The house faced north, so natural light and winter warmth were fabulous and awnings and cross ventilation provided a natural cooling system in summer. I had also renovated the bathroom, but had not touched the kitchen or laundry areas, in the back end of the house, where there was room for a great deal of improvement.
Initially, when I began speaking to agents they were unsure quite how my property would perform on the real estate market, given there was little to compare it with.
The house was a Californian bungalow, retaining many of its original features, but the layout at the back of the house left much to be desired.
I gave the picket fence and interior rooms a coat of paint, as well as painting the dated mission brown spouting a more appealing green.
I also rearranged rooms to appeal to prospective buyers, maximising the sense of space. I displayed plans for a renovation to the back of the home a friend had drawn up.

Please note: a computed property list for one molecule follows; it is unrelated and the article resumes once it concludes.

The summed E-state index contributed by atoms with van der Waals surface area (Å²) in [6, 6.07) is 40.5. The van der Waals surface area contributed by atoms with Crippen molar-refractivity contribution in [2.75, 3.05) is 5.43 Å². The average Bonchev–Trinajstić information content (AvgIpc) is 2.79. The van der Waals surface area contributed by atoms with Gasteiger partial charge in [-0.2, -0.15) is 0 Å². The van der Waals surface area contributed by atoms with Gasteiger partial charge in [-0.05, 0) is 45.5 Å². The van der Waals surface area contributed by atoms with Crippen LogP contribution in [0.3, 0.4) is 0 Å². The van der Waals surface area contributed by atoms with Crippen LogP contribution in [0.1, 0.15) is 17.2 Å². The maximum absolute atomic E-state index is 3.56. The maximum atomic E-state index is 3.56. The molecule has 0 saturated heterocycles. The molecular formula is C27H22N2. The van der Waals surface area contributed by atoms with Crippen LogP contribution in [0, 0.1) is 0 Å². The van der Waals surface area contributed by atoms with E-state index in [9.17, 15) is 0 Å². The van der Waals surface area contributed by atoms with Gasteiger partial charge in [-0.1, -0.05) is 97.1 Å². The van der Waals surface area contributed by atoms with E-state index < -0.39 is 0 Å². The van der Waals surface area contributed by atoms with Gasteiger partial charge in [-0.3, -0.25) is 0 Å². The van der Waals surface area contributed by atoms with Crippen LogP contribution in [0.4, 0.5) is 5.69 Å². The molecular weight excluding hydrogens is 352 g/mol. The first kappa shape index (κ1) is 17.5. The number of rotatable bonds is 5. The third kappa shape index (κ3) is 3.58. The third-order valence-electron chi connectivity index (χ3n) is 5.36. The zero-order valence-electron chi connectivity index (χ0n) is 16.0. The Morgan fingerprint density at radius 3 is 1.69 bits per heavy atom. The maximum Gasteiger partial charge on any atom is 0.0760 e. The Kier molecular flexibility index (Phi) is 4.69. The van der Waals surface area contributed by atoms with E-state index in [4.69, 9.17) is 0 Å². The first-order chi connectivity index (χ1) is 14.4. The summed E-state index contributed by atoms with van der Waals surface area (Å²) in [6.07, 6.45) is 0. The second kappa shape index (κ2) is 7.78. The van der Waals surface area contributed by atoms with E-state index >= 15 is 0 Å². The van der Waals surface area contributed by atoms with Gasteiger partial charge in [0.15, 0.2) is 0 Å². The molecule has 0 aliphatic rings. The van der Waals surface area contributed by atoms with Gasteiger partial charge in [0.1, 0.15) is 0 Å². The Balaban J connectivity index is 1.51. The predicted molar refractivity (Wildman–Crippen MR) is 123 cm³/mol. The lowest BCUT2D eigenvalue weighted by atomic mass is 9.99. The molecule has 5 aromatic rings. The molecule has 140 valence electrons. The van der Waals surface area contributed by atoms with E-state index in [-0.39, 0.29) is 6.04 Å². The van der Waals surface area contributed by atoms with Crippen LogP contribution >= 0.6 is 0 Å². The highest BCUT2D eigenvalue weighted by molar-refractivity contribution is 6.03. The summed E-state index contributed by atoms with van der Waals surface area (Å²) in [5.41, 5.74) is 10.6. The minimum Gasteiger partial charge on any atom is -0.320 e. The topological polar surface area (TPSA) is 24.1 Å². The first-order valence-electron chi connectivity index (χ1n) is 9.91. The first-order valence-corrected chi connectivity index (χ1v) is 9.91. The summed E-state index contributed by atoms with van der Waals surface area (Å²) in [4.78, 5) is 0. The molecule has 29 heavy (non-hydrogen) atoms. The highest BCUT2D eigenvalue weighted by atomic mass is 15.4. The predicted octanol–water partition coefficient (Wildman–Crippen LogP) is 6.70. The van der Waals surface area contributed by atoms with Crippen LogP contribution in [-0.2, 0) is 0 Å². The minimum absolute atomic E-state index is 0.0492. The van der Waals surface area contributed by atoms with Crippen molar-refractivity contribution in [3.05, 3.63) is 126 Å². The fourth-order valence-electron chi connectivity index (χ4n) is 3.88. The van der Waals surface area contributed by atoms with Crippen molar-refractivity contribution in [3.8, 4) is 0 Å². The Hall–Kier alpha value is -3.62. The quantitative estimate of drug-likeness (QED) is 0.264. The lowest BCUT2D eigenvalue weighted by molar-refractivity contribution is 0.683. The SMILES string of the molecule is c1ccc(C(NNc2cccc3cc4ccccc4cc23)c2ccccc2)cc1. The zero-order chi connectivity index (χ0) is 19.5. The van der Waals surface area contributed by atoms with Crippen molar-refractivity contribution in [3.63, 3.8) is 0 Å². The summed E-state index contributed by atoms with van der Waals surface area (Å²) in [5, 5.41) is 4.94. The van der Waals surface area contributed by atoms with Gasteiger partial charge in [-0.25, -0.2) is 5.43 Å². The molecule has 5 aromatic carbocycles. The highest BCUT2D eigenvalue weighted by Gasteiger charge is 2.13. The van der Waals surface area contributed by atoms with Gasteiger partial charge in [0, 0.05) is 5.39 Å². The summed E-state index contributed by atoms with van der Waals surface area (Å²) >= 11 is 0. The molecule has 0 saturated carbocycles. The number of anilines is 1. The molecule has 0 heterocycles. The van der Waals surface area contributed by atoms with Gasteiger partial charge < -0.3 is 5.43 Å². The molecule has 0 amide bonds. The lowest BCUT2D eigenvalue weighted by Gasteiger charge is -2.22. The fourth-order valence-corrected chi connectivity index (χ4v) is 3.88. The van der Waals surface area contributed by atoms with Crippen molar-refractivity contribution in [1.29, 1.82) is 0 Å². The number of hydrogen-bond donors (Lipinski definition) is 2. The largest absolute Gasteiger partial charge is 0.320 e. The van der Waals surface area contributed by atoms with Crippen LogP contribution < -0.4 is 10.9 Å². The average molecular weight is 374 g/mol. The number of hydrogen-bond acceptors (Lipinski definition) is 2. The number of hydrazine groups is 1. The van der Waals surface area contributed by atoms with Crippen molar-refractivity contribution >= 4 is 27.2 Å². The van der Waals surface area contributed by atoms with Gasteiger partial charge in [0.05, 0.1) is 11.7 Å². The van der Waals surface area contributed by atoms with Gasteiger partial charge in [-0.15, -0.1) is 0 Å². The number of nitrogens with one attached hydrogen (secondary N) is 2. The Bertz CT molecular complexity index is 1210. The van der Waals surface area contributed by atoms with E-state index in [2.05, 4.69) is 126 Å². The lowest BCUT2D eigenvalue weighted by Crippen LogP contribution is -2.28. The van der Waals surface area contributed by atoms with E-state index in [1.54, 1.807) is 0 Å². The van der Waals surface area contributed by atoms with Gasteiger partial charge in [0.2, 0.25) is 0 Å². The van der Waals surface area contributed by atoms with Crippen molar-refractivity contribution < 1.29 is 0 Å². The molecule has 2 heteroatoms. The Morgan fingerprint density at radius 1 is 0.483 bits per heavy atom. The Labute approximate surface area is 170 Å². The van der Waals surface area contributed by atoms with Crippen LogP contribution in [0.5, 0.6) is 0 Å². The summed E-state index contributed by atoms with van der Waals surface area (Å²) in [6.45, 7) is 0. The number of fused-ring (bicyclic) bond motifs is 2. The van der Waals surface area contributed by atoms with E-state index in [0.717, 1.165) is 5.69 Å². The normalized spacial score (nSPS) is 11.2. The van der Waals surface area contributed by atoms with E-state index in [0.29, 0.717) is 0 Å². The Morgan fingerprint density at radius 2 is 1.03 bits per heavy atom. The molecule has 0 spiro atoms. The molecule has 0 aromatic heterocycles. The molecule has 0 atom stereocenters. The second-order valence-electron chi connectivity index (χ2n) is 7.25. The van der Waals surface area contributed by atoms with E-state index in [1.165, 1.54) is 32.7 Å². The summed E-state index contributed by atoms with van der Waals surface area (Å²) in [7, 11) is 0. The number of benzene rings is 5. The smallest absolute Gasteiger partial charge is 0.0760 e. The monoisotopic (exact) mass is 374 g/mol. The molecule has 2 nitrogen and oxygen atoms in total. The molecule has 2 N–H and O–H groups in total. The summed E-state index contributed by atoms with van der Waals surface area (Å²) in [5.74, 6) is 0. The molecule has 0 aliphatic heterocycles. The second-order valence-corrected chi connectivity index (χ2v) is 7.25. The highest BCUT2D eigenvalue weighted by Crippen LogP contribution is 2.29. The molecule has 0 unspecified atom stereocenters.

The good news is that a wreck of a home, still on the original quarter acre block, sold for only $30,000 above the price I got for mine some weeks later.
That my home, on half the original block, sold for not that much less, than a falling down property on a huge block two doors away, says much about the value of investing in both gardens that support sustainable living and create an aesthetically pleasing oasis of edible plants, as well as in renewable energy utilities!
Essentially, I had put in the work that made my place a desirable property to a buyer who saw genuine value in sustainable living.
The buyer has done little to change the garden I established since purchasing the property, other than adding an apricot tree to the fourteen fruit trees I had already put in!
Given my Melbourne house sold for not much under the property still occupying all of an original block, albeit in an extremely rundown state, it seems to speak volumes about the value of retrofitting your home to live as sustainably as possible!